Wednesday, December 22, 2004

And what of the supernatural?

In a previous post, in response to a charge that educated people are more likely to be liberal, I opined that academia leans so far to the left because it is a natural home for idealists, which most liberalists tend to be.

One category of very educated people, who by the nature of their work must be grounded in realism, is doctors. I don't have any data on whether doctors tend to be politically liberal or conservative, but this article points out the fascinating results of a recent survey: most doctors believe in miracles.

A miracle is "an event that appears inexplicable by the laws of nature and so is held to be supernatural in origin or an act of God." Surely most academics would frown on such an idea, but doctors don’t.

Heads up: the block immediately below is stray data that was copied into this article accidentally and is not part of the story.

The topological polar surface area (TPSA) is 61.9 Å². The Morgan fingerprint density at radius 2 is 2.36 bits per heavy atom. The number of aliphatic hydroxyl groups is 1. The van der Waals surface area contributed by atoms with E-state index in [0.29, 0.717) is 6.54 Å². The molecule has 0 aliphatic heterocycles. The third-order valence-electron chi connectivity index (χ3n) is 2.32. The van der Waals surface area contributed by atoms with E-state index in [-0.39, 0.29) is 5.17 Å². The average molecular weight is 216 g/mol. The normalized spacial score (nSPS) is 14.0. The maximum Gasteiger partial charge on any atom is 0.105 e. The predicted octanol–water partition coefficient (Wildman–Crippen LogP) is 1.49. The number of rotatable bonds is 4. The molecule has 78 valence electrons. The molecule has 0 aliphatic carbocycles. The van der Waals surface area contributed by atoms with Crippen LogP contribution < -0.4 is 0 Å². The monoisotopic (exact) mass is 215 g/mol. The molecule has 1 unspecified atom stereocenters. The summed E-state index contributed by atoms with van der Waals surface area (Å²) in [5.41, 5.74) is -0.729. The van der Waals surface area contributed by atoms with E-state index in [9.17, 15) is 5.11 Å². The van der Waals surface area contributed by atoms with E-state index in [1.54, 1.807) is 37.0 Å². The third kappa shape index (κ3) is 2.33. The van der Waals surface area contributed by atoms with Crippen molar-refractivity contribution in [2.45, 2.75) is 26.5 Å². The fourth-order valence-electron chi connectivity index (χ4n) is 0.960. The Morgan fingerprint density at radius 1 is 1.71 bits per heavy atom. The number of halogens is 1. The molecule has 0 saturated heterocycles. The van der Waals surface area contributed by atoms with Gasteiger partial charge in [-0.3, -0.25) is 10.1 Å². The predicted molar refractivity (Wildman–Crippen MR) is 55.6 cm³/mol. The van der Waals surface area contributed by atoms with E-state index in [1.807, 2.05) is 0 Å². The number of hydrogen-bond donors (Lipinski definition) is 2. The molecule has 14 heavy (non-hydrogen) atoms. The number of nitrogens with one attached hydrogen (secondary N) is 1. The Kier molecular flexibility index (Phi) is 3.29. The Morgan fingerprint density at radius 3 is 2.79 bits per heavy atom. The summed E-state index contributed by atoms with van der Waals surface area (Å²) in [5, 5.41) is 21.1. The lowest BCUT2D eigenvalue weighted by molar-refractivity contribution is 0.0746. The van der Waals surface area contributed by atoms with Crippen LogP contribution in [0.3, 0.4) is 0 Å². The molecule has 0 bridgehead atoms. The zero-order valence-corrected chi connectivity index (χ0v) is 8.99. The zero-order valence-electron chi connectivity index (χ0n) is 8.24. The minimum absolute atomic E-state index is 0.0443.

74% of doctors believe that miracles have occurred in the past and 73% believe that can occur today.

"The picture that emerges is one where doctors, although presumably more highly educated than their average patient, are not necessarily more secular or radically different in religious outlook than the public, stated Dr. Alan Mittleman, Director of The Finkelstein Institute.

Perhaps the most surprising result of the survey is that a majority of doctors (55%) said that they have seen treatment results in their patients that they would consider miraculous (45% do not).

I'd be interested to see the percentage of other highly educated people who profess a belief in the supernatural.

Doctors are highly educated, but they also work in the real world with a comprehensive cross section of society. That 74% of them believe in miracles and 55% claim to have actually witnessed one (or more) makes me feel less like some kind of zealot for agreeing with them.

Update: Maybe the docs have seen stories like this one that GW points out...8.6 ounce baby girl, who survived.

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